Now that the pandemic is even affecting our insurance policies, Americans of all ages are afraid that they may face new forms of discrimination if they lose their jobs or become ill. It has also become difficult to find out if our insurance premiums may change – or if we might be granted any grace periods for payments so that we can hold on to critical homeowner insurance and auto policies.
Here is a brief review of some key insurance topics and a reminder that we must keep pursuing timely answers to our questions so we can stay healthy and remain afloat financially.
Regular health insurance policies, Medicare, Obamacare, and long-term care coverage
- Individual healthcare plans will likely vary. You will need to carefully read the COVID-19 coverage update page provided online by most insurers to see if yours has already waived cost-sharing for any testing or treatment. If your policy was issued by your employer, you can also pose questions to your benefits specialist. If your health insurance company is not waiving added fees for COVID-19 care, it will help to check fees before seeking care at any given hospital or other treatment center. You can visit this link to find out the names of specific insurers who have already begun responding to COVID-19 coverage questions.
- Medicare. Fortunately, seniors and the disabled covered by this program are learning that if their testing or treatment is ordered by a doctor or other formally recognized healthcare provider, testing and treatment fees will usually be covered. Of course, unique questions can still come up if you are signed up with one of the various Medigap programs. You must call your supplemental insurance group for further information and assistance.
- Obamacare or the ACA (Affordable Care Act). Since many of these plans vary, you should check in advance to find out if emergency room treatment, hospitalization and other costs will be covered. Fortunately, a few of these companies have waived cost-sharing expenses for their customers. (General ACA information is available here and a few more COVID-19 updates can be found at this location).
- Long-term care coverage insurance policies. While your individual policy rates may not be raised immediately, your insurance company may try to raise the rates for your group once actuarial figures become available to support such changes. It is best to put in regular, customer service calls to your insurers so you will not be faced with any unexpected fee changes (or denial of coverage) during the next year. If you can afford to keep your policy, be sure to request a fully executed, revised copy of it as soon as possible.
Basic auto and home insurance policies – expect much slower processing of claims
- Auto insurance claims. Since workers layoffs continue, it may take added time to get an insurance adjuster to come out and evaluate the damage done to your car after the accident. However, you must still call in any accident as soon as possible. And keep in mind that auto repair shops may have fewer mechanics on duty, so fixing your vehicle could take far more time during the pandemic.
- Home insurance policies. Some insurers are now letting both auto and home insurance policyholders file new claims virtually – over the internet. Be aware that it may be just as hard to get an adjuster out quickly to review damages to individual homes as for autos. In addition, fewer independent contractors are eager to enter homes to inspect them when residents may be infected with Covid-19.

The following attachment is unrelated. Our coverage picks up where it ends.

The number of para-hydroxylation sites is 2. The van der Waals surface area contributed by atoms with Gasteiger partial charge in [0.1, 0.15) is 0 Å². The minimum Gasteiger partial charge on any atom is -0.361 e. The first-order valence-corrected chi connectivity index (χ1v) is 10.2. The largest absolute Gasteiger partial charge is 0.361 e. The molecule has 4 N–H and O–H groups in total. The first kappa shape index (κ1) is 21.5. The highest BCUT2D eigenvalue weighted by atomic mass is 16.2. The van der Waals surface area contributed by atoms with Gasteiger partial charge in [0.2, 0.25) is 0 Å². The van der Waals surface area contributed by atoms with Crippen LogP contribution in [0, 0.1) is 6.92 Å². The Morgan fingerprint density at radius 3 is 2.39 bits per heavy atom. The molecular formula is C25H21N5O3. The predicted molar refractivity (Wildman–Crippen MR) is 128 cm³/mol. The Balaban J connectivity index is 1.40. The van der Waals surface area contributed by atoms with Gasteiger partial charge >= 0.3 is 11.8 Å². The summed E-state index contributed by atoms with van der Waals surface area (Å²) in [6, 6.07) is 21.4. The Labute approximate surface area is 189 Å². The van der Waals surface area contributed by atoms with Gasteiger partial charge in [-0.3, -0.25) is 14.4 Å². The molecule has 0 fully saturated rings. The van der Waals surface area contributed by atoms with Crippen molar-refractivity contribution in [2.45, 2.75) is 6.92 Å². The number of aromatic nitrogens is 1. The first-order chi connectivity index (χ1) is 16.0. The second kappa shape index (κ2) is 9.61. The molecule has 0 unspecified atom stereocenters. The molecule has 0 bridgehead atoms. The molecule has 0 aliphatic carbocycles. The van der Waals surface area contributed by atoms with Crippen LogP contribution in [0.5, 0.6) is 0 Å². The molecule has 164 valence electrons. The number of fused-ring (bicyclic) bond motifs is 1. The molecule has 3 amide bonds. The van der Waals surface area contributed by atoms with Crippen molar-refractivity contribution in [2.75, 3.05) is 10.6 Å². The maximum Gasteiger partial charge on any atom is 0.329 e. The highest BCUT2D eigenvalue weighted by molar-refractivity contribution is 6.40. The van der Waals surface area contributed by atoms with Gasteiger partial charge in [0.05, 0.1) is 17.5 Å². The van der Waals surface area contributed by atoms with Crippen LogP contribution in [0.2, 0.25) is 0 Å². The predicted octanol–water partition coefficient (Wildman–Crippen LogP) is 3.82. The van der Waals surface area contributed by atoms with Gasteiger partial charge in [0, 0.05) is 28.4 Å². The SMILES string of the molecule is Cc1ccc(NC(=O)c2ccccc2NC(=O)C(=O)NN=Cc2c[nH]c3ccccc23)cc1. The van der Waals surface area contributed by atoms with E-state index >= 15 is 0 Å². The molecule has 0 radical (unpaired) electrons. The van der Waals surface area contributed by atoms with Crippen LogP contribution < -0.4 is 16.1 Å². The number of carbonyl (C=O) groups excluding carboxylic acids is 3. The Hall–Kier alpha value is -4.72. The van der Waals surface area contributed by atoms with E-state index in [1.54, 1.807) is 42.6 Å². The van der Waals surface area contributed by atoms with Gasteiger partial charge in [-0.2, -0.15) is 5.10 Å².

Other insurance policies – workers compensation and business interruption
- Workers compensation. The coverage under these policies should remain the same, with insurance companies making doubly sure all claims are based on injuries causally related to the person’s assigned job tasks – and not just due to contracting COVID-19 at work.
- Property/business interruption. While your company may have stopped doing business due to the threats posed by COVID-19, many of these types of policies do not cover clients based on the possible presence of a communicable disease. Likewise, even if your coverage refers to work stoppage or business interruption caused by a government order, your policy will likely require proof of actual physical damages to the property. Be sure to speak to your Houston business law attorney about these complicated matters.
Collecting under current life insurance policies — or trying to obtain new ones now
- Be aware that your insurance company cannot increase your premiums simply because
you may contract COVID-19, face a higher risk of contracting it at work — or due to a recent trip to what is considered a COVID-19 high-risk “hot spot.” However, seeking a new policy at this time may be a bit more complicated. Experts are reporting that some insurance companies are raising their rates for new customers due to the high cost of covering so many people who are now requiring lengthy COVID-19 treatments.
In addition to a possible increase in fees for new life insurance policies, companies are now far more likely to require new prospective customers to undergo medical office testing and evaluation before providing new policies. This poses problems for many, since numerous medical offices are only open for a few hours each day — or will only provide virtual office visits using software programs like Skype and Zoom.
Finally, anyone seeking a new life insurance policy must be ready to answer written questions about their exposure to (or personal battle with) COVID-19. Many other health related questions must also be answered in writing that might not have been asked prior to the pandemic.
Please feel free to contact any of our Murray Lobb attorneys with questions you may have about your insurance policies. We also remain available to help you with all your general business, corporate, and estate planning needs — and can readily help you by drafting any contracts or other documents you may require.